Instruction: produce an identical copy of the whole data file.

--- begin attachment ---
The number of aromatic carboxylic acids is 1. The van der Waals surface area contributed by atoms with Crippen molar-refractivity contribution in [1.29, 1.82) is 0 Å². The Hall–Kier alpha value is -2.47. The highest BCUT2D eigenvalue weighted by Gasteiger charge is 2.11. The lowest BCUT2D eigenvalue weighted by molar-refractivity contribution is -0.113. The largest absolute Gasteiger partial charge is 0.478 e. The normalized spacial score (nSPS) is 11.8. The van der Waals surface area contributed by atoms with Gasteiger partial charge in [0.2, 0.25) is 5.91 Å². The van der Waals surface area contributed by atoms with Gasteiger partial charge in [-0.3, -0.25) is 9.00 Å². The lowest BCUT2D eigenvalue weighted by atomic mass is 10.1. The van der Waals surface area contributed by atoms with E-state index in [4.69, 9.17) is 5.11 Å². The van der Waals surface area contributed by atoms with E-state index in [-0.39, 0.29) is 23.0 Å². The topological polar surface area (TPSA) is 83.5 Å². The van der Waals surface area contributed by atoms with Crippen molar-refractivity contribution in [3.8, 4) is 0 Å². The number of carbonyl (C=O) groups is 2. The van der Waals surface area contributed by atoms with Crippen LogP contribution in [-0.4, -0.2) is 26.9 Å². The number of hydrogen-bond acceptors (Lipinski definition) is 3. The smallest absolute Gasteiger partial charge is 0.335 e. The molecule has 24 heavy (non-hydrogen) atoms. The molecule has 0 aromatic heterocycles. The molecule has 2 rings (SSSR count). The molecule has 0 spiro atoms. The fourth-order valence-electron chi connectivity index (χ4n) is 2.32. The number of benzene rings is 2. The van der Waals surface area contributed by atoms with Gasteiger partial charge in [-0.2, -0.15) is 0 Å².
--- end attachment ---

The number of aromatic carboxylic acids is 1. The van der Waals surface area contributed by atoms with Crippen molar-refractivity contribution in [1.29, 1.82) is 0 Å². The Hall–Kier alpha value is -2.47. The highest BCUT2D eigenvalue weighted by Gasteiger charge is 2.11. The lowest BCUT2D eigenvalue weighted by molar-refractivity contribution is -0.113. The largest absolute Gasteiger partial charge is 0.478 e. The normalized spacial score (nSPS) is 11.8. The van der Waals surface area contributed by atoms with Gasteiger partial charge in [0.2, 0.25) is 5.91 Å². The van der Waals surface area contributed by atoms with Gasteiger partial charge in [-0.3, -0.25) is 9.00 Å². The lowest BCUT2D eigenvalue weighted by atomic mass is 10.1. The van der Waals surface area contributed by atoms with E-state index in [4.69, 9.17) is 5.11 Å². The van der Waals surface area contributed by atoms with E-state index in [-0.39, 0.29) is 23.0 Å². The topological polar surface area (TPSA) is 83.5 Å². The van der Waals surface area contributed by atoms with Crippen molar-refractivity contribution in [3.8, 4) is 0 Å². The number of carbonyl (C=O) groups is 2. The van der Waals surface area contributed by atoms with Crippen LogP contribution in [-0.4, -0.2) is 26.9 Å². The number of hydrogen-bond acceptors (Lipinski definition) is 3. The smallest absolute Gasteiger partial charge is 0.335 e. The molecule has 24 heavy (non-hydrogen) atoms. The molecule has 0 aromatic heterocycles. The molecule has 2 rings (SSSR count). The molecule has 0 spiro atoms. The fourth-order valence-electron chi connectivity index (χ4n) is 2.32. The number of benzene rings is 2. The van der Waals surface area contributed by atoms with Gasteiger partial charge in [-0.2, -0.15) is 0 Å².